Response to “Freedom in Resistance: Yikka” by Elizabeth Gellman

Reclaiming a word can be a way to rebuild communities that have previously been fractured by the shaky world they live in.  Many of the words that are reclaimed can still be derogatory if used by the wrong people in a bashful or ill intentioned way.

It is fascinating to think of the power that a single word can carry. The influence that words can have on people and their perceptions of the world is astounding yet horrifying.

Words can be used as a means categorizing people, and alienating groups of people. The derogatory word for orogenes in this society is “rogga”, and replicated the affects the use of the N word has on western societies. Being a vessel of the fulcrum, Syenite has experienced being called a “rogga” in a derogatory sense. One example of this is when Syen and Asael from Allia get into a disagreement about the poor treatment of orogenes in the governor’s office. Asael snaps at Syen for demanding fair treatment and declares “‘you’re a rogga’” (216) at Syen. Asael does this out of frustration, and justification for why she doesn’t feel she has to treat Syen and Alabaster as well as typical guests. It appears that this is the answer Syen is expecting, and that she even bates Asael into calling her a rogga by her response of “‘well, at least that’s out in the open” (216). The importance of this interaction is that Syen expects to be called this offensive word for sticking up for herself and knowing what she should be entitled to as a guest of Allia. The word “rogga” is used to categorize people of orogenic power with a negative connotation attached. According to contemporary slang in 2018 Earth, found on Urban Dictionary, a rogga is a self-burning cigarette. A cigarette has connotations of being toxic and destructive. Ascribing such a word to a group of people implies that they are perceived to carry these negative characteristics, associating the group of people with the meaning. This makes it easier to generate fear and hatred of a group of people, and these emotions present themselves when they are intensified, such as when Asael became frustrated arguing with Syen. The fact that Asael sees Syen as beneath her makes it easier for her to be rude, and the existence of the word validates her crude actions.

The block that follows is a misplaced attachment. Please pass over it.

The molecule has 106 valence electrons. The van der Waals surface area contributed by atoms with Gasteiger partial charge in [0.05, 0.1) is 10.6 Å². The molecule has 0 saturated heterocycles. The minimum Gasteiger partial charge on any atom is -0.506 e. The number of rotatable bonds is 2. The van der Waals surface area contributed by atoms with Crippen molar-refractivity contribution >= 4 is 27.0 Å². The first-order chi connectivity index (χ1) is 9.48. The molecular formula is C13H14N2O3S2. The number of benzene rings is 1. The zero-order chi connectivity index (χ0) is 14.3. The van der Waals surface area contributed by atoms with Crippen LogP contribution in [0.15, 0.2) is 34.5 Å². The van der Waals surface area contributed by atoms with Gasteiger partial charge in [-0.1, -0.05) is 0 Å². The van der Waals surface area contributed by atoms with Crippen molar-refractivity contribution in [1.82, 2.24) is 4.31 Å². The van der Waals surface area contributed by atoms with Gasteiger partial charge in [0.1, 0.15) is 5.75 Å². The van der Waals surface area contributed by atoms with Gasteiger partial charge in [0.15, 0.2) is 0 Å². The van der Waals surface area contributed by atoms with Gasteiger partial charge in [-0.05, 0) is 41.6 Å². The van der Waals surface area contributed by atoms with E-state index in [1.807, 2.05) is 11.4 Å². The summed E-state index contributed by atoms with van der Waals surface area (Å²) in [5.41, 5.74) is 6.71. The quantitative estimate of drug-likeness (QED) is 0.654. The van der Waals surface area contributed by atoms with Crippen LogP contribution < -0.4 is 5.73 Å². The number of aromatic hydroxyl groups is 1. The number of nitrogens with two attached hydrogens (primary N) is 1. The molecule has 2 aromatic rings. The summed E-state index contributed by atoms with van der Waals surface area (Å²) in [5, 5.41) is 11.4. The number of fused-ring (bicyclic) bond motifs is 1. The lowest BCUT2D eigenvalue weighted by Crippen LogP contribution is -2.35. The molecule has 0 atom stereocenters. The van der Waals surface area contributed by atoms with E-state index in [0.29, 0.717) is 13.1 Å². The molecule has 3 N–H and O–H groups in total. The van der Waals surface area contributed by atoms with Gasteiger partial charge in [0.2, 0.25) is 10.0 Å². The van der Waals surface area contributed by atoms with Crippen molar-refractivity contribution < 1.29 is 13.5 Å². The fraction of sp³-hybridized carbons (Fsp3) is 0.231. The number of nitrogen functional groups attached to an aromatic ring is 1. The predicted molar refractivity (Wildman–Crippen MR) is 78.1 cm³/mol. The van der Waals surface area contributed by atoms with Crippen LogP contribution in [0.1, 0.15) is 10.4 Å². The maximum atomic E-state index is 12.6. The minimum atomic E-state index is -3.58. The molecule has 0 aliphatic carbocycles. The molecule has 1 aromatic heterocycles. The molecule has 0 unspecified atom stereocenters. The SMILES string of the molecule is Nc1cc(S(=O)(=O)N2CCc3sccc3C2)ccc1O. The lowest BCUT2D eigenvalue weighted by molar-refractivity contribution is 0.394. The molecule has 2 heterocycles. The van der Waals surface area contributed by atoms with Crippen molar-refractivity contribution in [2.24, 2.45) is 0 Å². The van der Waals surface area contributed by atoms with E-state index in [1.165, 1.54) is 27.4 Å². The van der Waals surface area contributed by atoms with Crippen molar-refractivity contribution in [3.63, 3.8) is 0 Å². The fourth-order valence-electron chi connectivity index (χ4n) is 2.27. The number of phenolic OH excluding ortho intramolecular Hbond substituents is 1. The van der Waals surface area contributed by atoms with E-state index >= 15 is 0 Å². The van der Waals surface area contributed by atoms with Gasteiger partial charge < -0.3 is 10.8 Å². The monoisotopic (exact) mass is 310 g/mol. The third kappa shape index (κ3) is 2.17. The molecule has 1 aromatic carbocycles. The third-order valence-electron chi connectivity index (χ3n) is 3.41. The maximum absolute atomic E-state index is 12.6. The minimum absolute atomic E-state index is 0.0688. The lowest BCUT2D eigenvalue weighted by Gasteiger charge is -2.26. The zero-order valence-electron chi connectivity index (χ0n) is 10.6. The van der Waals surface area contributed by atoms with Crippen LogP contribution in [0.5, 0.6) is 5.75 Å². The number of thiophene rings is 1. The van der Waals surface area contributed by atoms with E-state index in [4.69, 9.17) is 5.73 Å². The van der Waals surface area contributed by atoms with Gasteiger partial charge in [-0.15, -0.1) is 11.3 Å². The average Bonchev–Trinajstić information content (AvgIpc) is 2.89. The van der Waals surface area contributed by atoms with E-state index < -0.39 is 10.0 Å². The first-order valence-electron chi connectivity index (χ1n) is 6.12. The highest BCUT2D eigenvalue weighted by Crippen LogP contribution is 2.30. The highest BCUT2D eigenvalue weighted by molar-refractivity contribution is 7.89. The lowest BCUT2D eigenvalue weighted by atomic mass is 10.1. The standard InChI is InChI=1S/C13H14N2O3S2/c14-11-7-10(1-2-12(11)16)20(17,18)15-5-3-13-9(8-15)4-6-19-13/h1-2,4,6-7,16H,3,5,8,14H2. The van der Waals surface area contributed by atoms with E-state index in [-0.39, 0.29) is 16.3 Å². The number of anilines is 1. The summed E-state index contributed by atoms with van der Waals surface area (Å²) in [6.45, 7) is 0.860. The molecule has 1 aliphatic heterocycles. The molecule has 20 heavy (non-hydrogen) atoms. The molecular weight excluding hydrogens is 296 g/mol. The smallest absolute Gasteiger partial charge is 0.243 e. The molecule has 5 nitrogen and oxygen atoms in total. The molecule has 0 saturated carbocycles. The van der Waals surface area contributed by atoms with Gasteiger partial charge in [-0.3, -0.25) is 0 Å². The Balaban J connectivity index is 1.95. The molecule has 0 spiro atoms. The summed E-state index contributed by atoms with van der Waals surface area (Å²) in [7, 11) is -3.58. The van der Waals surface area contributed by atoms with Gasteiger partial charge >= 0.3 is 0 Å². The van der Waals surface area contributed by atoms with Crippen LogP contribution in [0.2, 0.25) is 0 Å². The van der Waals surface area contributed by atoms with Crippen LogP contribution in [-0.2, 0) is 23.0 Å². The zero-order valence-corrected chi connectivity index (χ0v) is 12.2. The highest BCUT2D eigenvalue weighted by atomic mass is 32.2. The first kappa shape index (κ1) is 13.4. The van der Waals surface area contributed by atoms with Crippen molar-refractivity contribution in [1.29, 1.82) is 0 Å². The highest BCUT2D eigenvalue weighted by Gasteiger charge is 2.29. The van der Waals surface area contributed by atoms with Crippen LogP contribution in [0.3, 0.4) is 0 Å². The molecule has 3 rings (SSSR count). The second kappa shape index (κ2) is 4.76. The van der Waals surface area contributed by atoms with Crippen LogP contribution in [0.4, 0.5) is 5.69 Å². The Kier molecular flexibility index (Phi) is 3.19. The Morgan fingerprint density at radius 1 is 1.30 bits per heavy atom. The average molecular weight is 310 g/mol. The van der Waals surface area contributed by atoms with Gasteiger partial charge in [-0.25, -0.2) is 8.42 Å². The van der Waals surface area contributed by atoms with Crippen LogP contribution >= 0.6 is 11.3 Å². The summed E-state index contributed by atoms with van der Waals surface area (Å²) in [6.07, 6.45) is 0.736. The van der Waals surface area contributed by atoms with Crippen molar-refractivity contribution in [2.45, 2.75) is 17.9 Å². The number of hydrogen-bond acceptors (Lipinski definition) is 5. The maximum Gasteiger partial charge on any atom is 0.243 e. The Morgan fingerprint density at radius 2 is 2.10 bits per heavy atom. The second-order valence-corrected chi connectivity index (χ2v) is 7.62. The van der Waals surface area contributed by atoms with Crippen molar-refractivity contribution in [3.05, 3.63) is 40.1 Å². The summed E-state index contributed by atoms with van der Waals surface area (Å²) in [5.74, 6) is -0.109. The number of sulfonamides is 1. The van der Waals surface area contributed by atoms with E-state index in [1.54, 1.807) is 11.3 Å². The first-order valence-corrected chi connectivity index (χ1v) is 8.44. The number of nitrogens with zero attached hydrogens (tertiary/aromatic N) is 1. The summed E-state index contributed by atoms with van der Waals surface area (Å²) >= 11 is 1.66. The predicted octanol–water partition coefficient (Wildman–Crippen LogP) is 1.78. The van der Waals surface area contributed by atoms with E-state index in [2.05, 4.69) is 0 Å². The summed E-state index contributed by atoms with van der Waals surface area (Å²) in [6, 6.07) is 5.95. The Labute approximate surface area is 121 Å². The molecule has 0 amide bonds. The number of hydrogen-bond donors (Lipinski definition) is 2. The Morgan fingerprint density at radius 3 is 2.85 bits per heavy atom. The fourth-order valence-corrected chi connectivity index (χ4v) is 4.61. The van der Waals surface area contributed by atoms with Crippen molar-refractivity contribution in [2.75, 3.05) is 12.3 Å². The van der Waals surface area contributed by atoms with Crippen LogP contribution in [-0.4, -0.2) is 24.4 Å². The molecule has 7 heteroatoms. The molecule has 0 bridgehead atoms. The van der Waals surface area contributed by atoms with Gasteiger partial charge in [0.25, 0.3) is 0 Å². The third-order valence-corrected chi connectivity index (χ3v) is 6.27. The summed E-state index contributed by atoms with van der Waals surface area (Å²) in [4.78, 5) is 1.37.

This being said, a fascinating shift occurs when we encounter Yikka, the forward thinking leader of Castrima who is not afraid to use the word, “rogga”. Essun is shocked upon first meeting Yikka, not only because she uses her orogeny in new and unusual ways, but also because she does reclaim a word that Essun finds so repulsive. As the trilogy progresses, however, we see Essun transform from thinking of the word as repulsive to thinking of it as something that can be reclaimed. Essun also begins to take more ownership of her abilities, since they are what Castrima is powered by.

Jemison reminds us numerous times that, “everything changes during a season”. Perhaps this season is helping Essun to evolve her thinking about herself as an orogene, and to reclaim the power she was born with as something that belongs her rather than the Fulcrum.

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